Providers should be aware that when we handle a complaint about information given to a consumer leading up to a sale we take available evidence into account. We may not be able to accept a provider’s claim that certain information was given to a consumer if there is no record of that information being given.
Acceptable Use Policies
When a provider has an Acceptable Use Policy in place to govern how a consumer can use a product the provider should draw the consumer’s attention to the Acceptable Use Policy before the sale, and explain:
- how the Acceptable Use Policy could impact on the consumer’s use of the product
- what action it may take if the Acceptable Use Policy is breached.
Additional technical information about a product
Further to the information requirements about technical limitations set out in the Telecommunications Consumer Protections Code, a provider should also tell the consumer, when appropriate, if using a particular technology may or will affect the consumer’s use of other devices the consumer may currently rely upon, such as an existing mobile handset, modem or alarm.
Automatic deduction from a consumer’s bank account or credit card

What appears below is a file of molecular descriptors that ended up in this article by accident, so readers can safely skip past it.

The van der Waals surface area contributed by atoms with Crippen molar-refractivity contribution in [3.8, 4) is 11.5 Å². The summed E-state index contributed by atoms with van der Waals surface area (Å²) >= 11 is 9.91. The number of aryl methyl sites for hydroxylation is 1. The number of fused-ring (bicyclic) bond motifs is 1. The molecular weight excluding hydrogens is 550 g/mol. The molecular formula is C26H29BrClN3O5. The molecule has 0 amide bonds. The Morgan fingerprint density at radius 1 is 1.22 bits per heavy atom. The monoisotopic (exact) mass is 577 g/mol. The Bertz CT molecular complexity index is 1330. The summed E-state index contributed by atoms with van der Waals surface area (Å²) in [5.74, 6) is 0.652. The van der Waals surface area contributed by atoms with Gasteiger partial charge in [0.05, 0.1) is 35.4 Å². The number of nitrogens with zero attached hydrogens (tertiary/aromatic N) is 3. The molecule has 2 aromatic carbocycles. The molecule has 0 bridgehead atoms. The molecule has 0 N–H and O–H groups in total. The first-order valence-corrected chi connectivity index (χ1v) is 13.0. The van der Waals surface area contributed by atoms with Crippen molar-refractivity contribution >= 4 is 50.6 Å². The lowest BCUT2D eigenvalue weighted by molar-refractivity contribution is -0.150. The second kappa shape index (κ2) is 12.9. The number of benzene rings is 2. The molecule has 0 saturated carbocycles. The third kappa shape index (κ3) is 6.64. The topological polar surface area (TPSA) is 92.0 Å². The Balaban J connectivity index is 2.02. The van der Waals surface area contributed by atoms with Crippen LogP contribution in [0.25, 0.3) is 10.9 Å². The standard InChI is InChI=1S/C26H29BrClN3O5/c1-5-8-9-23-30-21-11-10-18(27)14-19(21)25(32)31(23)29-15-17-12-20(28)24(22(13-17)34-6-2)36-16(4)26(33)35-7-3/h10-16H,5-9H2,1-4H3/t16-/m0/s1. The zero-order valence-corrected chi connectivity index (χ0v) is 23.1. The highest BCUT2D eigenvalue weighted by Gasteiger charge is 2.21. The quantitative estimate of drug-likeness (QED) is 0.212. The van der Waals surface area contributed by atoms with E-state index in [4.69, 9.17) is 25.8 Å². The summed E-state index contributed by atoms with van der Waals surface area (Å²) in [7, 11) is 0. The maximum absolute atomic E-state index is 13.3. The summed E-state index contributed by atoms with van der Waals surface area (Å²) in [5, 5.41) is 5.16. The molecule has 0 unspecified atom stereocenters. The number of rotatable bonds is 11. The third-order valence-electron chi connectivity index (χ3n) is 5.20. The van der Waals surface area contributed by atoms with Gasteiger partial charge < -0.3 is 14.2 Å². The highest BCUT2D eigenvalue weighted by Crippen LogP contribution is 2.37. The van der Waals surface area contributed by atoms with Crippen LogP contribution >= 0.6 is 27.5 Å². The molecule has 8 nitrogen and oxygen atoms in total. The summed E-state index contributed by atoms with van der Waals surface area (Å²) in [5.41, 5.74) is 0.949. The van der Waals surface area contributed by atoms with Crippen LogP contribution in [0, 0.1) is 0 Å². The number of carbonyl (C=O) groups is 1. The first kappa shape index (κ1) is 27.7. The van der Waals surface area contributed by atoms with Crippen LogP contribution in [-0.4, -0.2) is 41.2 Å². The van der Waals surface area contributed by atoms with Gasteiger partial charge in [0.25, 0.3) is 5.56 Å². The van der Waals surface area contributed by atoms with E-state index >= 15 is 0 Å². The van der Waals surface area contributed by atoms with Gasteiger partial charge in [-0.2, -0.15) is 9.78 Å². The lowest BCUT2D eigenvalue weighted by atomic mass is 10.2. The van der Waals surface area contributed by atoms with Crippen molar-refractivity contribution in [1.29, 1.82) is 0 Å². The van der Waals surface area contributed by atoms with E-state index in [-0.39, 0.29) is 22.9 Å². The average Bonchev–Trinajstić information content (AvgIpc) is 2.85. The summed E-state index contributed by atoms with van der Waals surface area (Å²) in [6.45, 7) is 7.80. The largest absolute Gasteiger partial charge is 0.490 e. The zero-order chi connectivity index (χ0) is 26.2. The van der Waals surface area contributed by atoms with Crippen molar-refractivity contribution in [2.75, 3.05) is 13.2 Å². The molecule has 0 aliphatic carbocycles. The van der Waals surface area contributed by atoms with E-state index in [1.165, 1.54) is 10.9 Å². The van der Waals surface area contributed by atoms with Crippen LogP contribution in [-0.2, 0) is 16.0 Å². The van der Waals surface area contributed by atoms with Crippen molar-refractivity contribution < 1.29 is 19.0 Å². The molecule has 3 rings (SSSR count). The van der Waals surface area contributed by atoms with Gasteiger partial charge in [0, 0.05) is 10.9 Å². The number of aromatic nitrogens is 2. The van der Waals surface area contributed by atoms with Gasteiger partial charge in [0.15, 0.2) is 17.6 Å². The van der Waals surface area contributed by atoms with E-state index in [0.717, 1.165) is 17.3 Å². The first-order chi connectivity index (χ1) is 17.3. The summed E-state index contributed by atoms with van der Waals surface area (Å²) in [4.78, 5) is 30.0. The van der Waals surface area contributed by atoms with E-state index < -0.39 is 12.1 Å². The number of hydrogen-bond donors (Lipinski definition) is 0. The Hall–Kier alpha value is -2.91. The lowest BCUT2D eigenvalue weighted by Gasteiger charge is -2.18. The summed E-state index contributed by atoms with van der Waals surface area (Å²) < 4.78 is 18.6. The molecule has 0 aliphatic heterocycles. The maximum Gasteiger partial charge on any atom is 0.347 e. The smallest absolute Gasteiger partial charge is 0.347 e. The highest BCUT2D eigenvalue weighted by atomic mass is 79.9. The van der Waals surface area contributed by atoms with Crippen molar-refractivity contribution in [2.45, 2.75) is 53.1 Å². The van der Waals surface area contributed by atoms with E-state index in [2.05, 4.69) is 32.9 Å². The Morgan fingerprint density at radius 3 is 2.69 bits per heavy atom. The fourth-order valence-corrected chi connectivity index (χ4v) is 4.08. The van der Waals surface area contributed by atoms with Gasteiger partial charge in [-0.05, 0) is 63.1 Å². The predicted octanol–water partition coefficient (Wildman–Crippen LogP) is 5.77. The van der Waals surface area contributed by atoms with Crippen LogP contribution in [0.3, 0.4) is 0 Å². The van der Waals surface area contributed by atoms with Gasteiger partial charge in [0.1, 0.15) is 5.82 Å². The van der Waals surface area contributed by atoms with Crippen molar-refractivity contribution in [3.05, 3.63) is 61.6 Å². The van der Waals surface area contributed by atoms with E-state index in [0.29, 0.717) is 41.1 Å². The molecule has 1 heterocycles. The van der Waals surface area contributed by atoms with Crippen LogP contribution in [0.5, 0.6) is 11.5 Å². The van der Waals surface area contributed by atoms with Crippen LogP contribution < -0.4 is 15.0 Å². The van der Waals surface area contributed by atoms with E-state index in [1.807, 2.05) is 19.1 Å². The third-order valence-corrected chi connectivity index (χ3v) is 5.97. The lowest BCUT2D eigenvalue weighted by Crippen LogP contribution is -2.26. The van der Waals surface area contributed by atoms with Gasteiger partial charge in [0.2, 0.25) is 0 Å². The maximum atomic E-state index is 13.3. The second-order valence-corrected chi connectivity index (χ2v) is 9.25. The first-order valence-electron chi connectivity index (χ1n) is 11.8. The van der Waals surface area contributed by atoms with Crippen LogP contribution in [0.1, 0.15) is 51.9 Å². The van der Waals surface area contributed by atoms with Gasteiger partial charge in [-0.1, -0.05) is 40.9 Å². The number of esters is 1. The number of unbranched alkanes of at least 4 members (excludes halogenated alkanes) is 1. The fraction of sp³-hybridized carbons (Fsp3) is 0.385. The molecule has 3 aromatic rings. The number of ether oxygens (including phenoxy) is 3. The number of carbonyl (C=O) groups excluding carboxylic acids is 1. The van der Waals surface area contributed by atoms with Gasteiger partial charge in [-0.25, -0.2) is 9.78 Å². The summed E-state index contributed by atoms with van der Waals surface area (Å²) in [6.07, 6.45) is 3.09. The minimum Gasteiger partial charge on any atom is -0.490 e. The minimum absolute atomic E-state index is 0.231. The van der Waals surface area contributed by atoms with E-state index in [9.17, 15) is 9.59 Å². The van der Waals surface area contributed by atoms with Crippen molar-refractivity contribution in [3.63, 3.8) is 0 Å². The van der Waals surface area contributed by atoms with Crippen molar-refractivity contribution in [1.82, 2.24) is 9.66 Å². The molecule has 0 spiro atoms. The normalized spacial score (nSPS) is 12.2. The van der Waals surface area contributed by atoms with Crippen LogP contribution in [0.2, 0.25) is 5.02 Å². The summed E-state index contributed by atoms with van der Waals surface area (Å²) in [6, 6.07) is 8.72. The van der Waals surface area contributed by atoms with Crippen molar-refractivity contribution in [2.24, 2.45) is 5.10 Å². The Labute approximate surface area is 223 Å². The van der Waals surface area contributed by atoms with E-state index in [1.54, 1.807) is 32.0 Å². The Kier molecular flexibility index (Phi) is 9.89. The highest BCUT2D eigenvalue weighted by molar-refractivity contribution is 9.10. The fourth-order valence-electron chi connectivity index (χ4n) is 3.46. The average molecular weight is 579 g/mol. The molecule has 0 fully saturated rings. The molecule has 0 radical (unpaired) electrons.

When a consumer must agree to automatic deduction from their bank account or credit card as part of the service requirements, the provider must clearly inform the consumer of this, particularly if the service is a pre-paid service.
Entering a contract for a product for someone else to use
When a provider knows (or reasonably ought to know) a consumer entering a contract for a product is not going to be the end user it should tell that consumer:
- they will be the account holder
- they have rights and obligations as account holder
- that risks are involved with entering a contract for a product for someone else, and
- how to limit their exposure to debt.
Additional information a provider may also communicate to the consumer includes:
- they are fully responsible for the product even if they get no benefit from it
- they are responsible for paying bills for the product even if the bills are sent to the end user